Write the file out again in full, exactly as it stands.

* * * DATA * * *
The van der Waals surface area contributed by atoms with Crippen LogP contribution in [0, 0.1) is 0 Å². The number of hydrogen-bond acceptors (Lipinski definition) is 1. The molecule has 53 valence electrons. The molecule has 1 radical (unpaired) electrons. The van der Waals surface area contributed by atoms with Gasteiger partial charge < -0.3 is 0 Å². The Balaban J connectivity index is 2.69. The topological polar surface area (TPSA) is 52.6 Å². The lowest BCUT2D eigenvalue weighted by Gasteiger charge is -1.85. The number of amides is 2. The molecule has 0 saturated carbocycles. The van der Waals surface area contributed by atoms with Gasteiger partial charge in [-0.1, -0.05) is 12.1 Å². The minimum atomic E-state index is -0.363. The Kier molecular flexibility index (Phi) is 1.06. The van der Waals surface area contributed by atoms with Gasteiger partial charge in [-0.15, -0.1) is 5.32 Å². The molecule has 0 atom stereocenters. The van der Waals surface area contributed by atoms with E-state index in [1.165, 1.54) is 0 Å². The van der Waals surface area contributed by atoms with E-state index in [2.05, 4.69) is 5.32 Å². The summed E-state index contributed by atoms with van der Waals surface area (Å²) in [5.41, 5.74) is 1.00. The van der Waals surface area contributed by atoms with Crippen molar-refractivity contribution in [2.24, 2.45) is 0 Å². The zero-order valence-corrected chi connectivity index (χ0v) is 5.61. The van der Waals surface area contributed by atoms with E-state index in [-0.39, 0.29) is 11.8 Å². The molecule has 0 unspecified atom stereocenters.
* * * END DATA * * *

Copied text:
The van der Waals surface area contributed by atoms with Crippen LogP contribution in [0, 0.1) is 0 Å². The number of hydrogen-bond acceptors (Lipinski definition) is 1. The molecule has 53 valence electrons. The molecule has 1 radical (unpaired) electrons. The van der Waals surface area contributed by atoms with Gasteiger partial charge < -0.3 is 0 Å². The Balaban J connectivity index is 2.69. The topological polar surface area (TPSA) is 52.6 Å². The lowest BCUT2D eigenvalue weighted by Gasteiger charge is -1.85. The number of amides is 2. The molecule has 0 saturated carbocycles. The van der Waals surface area contributed by atoms with Gasteiger partial charge in [-0.1, -0.05) is 12.1 Å². The minimum atomic E-state index is -0.363. The Kier molecular flexibility index (Phi) is 1.06. The van der Waals surface area contributed by atoms with Gasteiger partial charge in [-0.15, -0.1) is 5.32 Å². The molecule has 0 atom stereocenters. The van der Waals surface area contributed by atoms with E-state index in [1.165, 1.54) is 0 Å². The van der Waals surface area contributed by atoms with E-state index in [2.05, 4.69) is 5.32 Å². The summed E-state index contributed by atoms with van der Waals surface area (Å²) in [5.41, 5.74) is 1.00. The van der Waals surface area contributed by atoms with Crippen molar-refractivity contribution in [2.24, 2.45) is 0 Å². The zero-order valence-corrected chi connectivity index (χ0v) is 5.61. The van der Waals surface area contributed by atoms with E-state index in [-0.39, 0.29) is 11.8 Å². The molecule has 0 unspecified atom stereocenters.